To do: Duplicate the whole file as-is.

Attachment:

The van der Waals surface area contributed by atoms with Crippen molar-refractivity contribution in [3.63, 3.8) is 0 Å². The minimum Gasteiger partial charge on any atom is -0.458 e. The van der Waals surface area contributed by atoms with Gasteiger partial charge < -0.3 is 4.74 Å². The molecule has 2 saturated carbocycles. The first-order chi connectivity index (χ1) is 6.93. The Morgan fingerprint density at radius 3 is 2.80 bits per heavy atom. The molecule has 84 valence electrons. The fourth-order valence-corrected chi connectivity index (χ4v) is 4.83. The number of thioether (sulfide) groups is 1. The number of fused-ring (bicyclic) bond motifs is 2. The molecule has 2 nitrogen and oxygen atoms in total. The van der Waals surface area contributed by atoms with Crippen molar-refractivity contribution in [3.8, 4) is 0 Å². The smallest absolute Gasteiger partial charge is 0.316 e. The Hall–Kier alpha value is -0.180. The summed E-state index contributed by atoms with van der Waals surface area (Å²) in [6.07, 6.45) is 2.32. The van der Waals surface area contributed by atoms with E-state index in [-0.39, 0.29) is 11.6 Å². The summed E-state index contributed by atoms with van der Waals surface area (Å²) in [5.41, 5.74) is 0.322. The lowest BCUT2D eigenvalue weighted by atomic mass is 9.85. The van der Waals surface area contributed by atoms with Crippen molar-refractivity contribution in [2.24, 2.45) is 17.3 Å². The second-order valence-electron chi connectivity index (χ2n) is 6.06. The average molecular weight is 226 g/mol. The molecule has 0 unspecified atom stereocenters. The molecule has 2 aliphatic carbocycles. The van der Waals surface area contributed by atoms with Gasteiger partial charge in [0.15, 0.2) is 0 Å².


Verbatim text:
The van der Waals surface area contributed by atoms with Crippen molar-refractivity contribution in [3.63, 3.8) is 0 Å². The minimum Gasteiger partial charge on any atom is -0.458 e. The van der Waals surface area contributed by atoms with Gasteiger partial charge < -0.3 is 4.74 Å². The molecule has 2 saturated carbocycles. The first-order chi connectivity index (χ1) is 6.93. The Morgan fingerprint density at radius 3 is 2.80 bits per heavy atom. The molecule has 84 valence electrons. The fourth-order valence-corrected chi connectivity index (χ4v) is 4.83. The number of thioether (sulfide) groups is 1. The number of fused-ring (bicyclic) bond motifs is 2. The molecule has 2 nitrogen and oxygen atoms in total. The van der Waals surface area contributed by atoms with Crippen molar-refractivity contribution in [3.8, 4) is 0 Å². The smallest absolute Gasteiger partial charge is 0.316 e. The Hall–Kier alpha value is -0.180. The summed E-state index contributed by atoms with van der Waals surface area (Å²) in [6.07, 6.45) is 2.32. The van der Waals surface area contributed by atoms with E-state index in [-0.39, 0.29) is 11.6 Å². The summed E-state index contributed by atoms with van der Waals surface area (Å²) in [5.41, 5.74) is 0.322. The lowest BCUT2D eigenvalue weighted by atomic mass is 9.85. The van der Waals surface area contributed by atoms with Crippen molar-refractivity contribution in [2.24, 2.45) is 17.3 Å². The second-order valence-electron chi connectivity index (χ2n) is 6.06. The average molecular weight is 226 g/mol. The molecule has 0 unspecified atom stereocenters. The molecule has 2 aliphatic carbocycles. The van der Waals surface area contributed by atoms with Gasteiger partial charge in [0.15, 0.2) is 0 Å².